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My mother was my first audience. In high school I started reading books aloud to her. Before I got to college, this gave me my best preparation for what a workshop was—to read something, and then to step outside of your head and read it again, hearing it the way someone else would hear it. Betty Smith’s A Tree Grows in Brooklyn was the first book I chose to share: I picked it when I got to the part where Francie’s exiled Aunt Sissy puts an end to a teacher’s humiliating bathroom break policy by inventing a cop husband and indirectly threatening her. Though not white, and not as long ago as the book’s characters, my mother had grown up poor in New York City, too.
When my mother was five, a teacher sent her home from school for wearing pants. She waited hours in the rain because she wasn’t allowed to cross the major Bronx street between the school and her apartment alone and the crossing guard was gone until school let out. A concerned elderly woman tried to walk her home, but she refused to leave with a stranger. The stranger managed to get her phone number and call my grandfather. He brought my mother home safely and had to be talked down from going to the school to “stomp that teacher,” though my grandmother confessed later that she wished she’d let him go.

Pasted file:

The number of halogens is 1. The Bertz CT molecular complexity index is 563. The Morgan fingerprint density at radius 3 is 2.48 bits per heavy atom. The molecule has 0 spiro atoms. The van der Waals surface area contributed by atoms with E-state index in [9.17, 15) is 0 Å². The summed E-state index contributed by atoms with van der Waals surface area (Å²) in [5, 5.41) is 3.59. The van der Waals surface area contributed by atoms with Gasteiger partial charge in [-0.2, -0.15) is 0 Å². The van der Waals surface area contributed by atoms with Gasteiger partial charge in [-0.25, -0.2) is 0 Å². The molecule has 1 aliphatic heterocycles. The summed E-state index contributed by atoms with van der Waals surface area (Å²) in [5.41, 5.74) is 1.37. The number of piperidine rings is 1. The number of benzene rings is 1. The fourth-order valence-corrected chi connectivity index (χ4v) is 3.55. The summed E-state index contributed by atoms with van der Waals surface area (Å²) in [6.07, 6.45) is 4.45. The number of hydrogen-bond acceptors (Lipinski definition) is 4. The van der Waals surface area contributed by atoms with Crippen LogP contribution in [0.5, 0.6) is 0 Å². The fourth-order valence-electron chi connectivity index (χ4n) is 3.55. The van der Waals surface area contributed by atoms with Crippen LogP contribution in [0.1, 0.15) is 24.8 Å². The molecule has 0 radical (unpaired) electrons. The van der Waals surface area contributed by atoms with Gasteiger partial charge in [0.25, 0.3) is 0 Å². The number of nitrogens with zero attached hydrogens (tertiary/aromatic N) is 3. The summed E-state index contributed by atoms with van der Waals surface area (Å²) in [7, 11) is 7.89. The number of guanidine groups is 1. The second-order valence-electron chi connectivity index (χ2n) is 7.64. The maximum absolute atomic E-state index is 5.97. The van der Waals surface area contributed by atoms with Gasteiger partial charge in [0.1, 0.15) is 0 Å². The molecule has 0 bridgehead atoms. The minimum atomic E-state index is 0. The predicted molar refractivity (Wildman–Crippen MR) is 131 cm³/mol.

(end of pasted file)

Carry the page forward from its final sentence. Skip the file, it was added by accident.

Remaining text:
I loved in my mother telling that story what I loved in the book—the way a sentimental story doesn’t have to be a cheap one, the way gentleness sometimes has to be fought for. I knew my mother loved the story of her rescue because the tenderness with which she was cared for then was not always present, the violence not always directed outward. In a life in which she’d so often been small with no one to stick up for her, it mattered the times someone had.